Once there is awareness about the pain and the avoidance strategies, life becomes more calm.

      Your point about an unexamined life is also interesting. It is my view that we are all here, alive today, to share our talents, wisdom and love to make the world a better place. Not everyone takes the time to understand their talents and to share their wisdom.

      Thank you for sharing your perspective. It is good to make connections. :)

  • Anne Stockwell

    Great post, Gretchen.

  • Randee Bulla

    One of the mantras that has helped me the most when training and competing in running or triathlon events is…”Get comfortable with being uncomfortable.” It’s interesting how embracing how uncomfortable you are and going with it really helps make it more comfortable. Odd, but works for most of the athletes I train with.

    • Randee Bulla

      I forgot to say that this also is effective for me at work. When I am deciding if I should do something because it will be outside of my comfort zone, I remind myself to get comfortable with being uncomfortable and have confidence in my abilities. It’s led me down a much better path and I’ve really enjoyed most of the projects I’ve done under this mantra.

      • peninith1

        I am a quilter, and one of the watchwords of advancing skills in my craft is ‘if a thing is worth doing, it’s worth doing badly.’ You have to practice!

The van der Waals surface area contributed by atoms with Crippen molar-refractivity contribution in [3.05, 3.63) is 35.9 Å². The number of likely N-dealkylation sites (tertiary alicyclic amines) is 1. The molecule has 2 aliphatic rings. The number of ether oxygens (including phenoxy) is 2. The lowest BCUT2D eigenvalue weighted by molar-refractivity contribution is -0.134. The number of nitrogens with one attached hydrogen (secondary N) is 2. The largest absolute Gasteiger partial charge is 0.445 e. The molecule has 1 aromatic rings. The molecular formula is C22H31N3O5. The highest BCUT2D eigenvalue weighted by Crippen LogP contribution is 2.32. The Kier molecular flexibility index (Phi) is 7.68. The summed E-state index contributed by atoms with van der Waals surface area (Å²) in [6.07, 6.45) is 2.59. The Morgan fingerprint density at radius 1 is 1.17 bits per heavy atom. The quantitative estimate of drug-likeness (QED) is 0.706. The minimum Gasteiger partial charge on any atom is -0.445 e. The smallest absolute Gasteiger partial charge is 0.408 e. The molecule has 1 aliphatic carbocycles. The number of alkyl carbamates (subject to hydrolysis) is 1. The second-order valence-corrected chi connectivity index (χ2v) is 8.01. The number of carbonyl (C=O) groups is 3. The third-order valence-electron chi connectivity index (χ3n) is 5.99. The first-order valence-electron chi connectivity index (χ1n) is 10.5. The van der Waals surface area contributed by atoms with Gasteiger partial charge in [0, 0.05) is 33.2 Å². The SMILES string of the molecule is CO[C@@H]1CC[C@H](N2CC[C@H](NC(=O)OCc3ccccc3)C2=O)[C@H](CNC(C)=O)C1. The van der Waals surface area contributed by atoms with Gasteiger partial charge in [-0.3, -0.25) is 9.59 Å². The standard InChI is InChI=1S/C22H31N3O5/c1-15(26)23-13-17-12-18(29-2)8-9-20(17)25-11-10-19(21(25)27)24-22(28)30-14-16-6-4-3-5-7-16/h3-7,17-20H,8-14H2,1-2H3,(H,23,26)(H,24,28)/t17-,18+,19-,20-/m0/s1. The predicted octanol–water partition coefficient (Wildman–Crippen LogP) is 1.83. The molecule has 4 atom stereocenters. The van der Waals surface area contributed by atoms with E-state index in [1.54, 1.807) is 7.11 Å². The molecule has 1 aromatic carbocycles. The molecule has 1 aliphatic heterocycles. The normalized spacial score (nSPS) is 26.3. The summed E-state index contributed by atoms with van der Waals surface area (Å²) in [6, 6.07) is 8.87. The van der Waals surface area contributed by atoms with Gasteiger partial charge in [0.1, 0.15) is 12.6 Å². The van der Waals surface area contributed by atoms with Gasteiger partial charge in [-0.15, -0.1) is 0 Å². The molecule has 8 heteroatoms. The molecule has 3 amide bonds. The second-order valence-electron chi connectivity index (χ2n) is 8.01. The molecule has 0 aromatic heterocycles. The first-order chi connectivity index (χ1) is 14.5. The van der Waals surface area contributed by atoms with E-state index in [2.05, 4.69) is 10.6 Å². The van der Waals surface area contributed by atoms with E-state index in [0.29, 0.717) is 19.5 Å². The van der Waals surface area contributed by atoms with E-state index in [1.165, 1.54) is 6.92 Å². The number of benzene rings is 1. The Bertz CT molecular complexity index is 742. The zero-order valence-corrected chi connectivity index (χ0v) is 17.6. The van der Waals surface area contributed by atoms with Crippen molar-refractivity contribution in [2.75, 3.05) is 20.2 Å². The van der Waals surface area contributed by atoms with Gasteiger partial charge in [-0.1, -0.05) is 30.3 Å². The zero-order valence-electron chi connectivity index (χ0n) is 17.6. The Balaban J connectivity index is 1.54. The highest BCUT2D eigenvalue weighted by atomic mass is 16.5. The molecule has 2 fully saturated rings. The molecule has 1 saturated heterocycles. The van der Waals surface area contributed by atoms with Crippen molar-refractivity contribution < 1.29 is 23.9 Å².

• BKF

    I liked the video showing your “memorandum box” and the lovely, wooden cogs, empty shelf etc. I am impressed by your empty kitchen counters. Thanks, Gretchen. Two of my favorite quotes are “Whatever you do will be insignificant, but it is very important that you do it.” (Mahatma Gandhi) and “Life is a preparation for the future; and the best preparation for the future is to live as if there were none.” (Albert Einstein)

    On a lighter note- “Religion. It’s given people hope in a world torn apart by religion.”
    (Jon Stewart) and “It’s weird not to be weird.” (John Lennon)

  • Robyn

    Promise less to deliver more

  • Molly

    I definitely accept them! This is one of the greatest insights I got from your first book and blog. Love this topic!

  • http://awakencurioussocial.com/ Awaken Curious Social

    Dear Gretchen, I just wanted to say thanks for your website I think The Happiness Project and this entire site is amazing. I’m a freelance small blog analyst and I write reviews on small blogs I find amazing. Feel free to check out my review of gretchenrubin.com and I hope you enjoy it :) Thanks for helping me since I’m recently going through a difficult time finding happiness and sometimes just hearing what you already know is reassuring and so necessary to remember the basic, important stuff in life. Cheers! http://awakencurioussocial.com/2013/11/05/the-happi-ness-project/

  • ant

    Some opinions may need to be considered twice or more, ‘course when it comes to real life I should take some examples in life to explain them. In general, they are so cool, and I love it.

  • Suebob

    My pastor loves paradox so much she calls herself a “para-dork.” You can see her in action here: http://www.youtube.com/user/VenturaCSL/videos